Happy Easter!

(Carson Weitnauer) #1

Hi everyone! Happy Easter! He is Risen!

I’ll be worshipping at Fellowship Bible Church in Roswell! Crawford Loritts will be preaching. At our campus group for the spiritually curious, called Ask Your Question, Michael Licona will be sharing on evidence for the resurrection. I welcome your prayers for this time and that many will pursue Jesus with new faith and courage because of our time together and how the Lord works.

I pray God is at work in your lives and churches today!

(Jimmy Sellers) #2

I am singing He is Alive as I peck. First time my whole family was in the same church on the same pew in quite a while.:grinning: What a good day.

(Carson Weitnauer) #3

That is so encouraging. The dream of a Christian parent - to be together in worship!

(Tim Ramey) #4

I’m so glad for you! How many is the “whole family”? We had 2 of our children and their spouses and grandchildren and it meant so much to my wife whose birthday it is today as well!

(Carson Weitnauer) #5

Hi friends, a quick update with two photos from the class:


We had about forty people come out - we needed to bring in extra chairs to accommodate everyone in the room where we meet. It was an incredible opportunity to interact with Mike in such an intimate environment. There were a few skeptics in attendance and many Christians who have close family members who don’t know Christ. I was also encouraged that teenagers and senior adults were involved in the discussion.

Mike’s argument was “so simple you can put it on a napkin.” You can see the picture above. So that you can share this with friends, someone you meet on a plane, etc… in brief, here’s how he developed the argument:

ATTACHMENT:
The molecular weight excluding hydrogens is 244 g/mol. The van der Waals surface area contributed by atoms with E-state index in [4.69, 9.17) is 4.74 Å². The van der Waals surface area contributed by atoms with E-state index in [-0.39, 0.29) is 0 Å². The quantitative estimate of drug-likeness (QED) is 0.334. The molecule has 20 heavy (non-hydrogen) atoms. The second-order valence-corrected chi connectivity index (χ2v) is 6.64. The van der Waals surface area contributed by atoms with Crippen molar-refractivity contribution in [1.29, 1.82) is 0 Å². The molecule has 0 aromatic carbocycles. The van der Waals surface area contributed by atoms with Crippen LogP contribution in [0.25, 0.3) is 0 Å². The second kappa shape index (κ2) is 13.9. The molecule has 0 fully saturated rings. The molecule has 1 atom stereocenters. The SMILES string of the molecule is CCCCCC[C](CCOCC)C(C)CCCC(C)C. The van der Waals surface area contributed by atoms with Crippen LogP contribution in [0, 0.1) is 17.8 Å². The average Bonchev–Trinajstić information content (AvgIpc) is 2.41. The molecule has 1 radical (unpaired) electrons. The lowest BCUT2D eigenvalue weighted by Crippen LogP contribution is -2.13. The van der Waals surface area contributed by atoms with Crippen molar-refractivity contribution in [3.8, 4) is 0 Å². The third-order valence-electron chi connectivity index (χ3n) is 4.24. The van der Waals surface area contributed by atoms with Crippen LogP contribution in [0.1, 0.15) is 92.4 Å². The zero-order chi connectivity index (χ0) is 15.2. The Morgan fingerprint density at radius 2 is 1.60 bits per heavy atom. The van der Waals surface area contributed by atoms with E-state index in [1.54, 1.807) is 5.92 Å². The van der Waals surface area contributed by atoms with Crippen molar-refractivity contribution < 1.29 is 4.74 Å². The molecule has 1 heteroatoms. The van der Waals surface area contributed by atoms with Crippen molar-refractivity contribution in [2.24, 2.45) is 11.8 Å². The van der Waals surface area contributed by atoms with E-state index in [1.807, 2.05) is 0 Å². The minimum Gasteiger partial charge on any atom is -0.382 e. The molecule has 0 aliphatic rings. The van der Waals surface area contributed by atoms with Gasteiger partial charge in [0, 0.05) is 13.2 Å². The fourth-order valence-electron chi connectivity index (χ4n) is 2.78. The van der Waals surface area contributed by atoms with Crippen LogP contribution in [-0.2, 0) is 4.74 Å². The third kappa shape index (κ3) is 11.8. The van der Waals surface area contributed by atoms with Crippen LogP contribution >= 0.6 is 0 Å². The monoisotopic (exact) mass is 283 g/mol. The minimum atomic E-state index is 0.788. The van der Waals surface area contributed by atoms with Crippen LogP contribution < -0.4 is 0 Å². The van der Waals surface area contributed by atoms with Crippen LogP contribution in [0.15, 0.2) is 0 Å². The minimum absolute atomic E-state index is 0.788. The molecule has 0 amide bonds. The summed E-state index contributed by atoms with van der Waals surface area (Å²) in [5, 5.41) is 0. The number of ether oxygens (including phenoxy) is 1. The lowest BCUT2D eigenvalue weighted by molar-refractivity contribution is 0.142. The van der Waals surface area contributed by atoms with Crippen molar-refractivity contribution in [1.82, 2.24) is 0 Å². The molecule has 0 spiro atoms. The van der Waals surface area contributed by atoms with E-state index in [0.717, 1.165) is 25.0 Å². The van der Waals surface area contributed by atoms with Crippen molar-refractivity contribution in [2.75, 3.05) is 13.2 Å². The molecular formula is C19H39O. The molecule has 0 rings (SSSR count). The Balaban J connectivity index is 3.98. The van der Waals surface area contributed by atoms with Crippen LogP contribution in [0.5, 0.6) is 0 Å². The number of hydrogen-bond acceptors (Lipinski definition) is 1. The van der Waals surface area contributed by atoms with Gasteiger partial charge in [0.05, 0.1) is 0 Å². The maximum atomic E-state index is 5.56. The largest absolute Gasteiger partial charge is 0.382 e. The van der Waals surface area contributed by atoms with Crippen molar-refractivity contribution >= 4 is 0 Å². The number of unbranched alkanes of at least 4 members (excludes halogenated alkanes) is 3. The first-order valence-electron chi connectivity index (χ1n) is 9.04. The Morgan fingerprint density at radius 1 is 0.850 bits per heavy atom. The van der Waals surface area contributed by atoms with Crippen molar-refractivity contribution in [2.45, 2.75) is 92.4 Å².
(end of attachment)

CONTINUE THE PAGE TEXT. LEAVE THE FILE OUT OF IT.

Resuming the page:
1. When I decided to investigate the resurrection, I had a problem. I was so biased to find evidence that it was true. So how could I reduce my bias? I decided to only work from facts that nearly every non-Christian historian of Jesus accepted. One fact that commands almost universal consent is that the original disciples of Jesus repeatedly, publicly claimed that Jesus had risen from the dead. Just like there are a handful of historians who deny the Holocaust, there are a handful of people who will even deny that Jesus existed. But they aren’t taken seriously by the vast majority of professional historians.

  2. The disciples made this claim either because Jesus had appeared to them or he had not appeared to them. That captures all the possibilities.

  3. If Jesus did not appear to the disciples, then two other options: either the disciples believed
    he had appeared to them or they did not believe that Jesus had appeared to them.

  4. If they believed that Jesus had appeared to them, this would be a hallucination. Mike carefully defined a hallucination as the perception of something that is not present. For instance, if you think your cellphone is vibrating in your pocket, but it isn’t - that’s a tactile hallucination. Importantly, like dreams, hallucinations are not contagious. The problems with this hypothesis: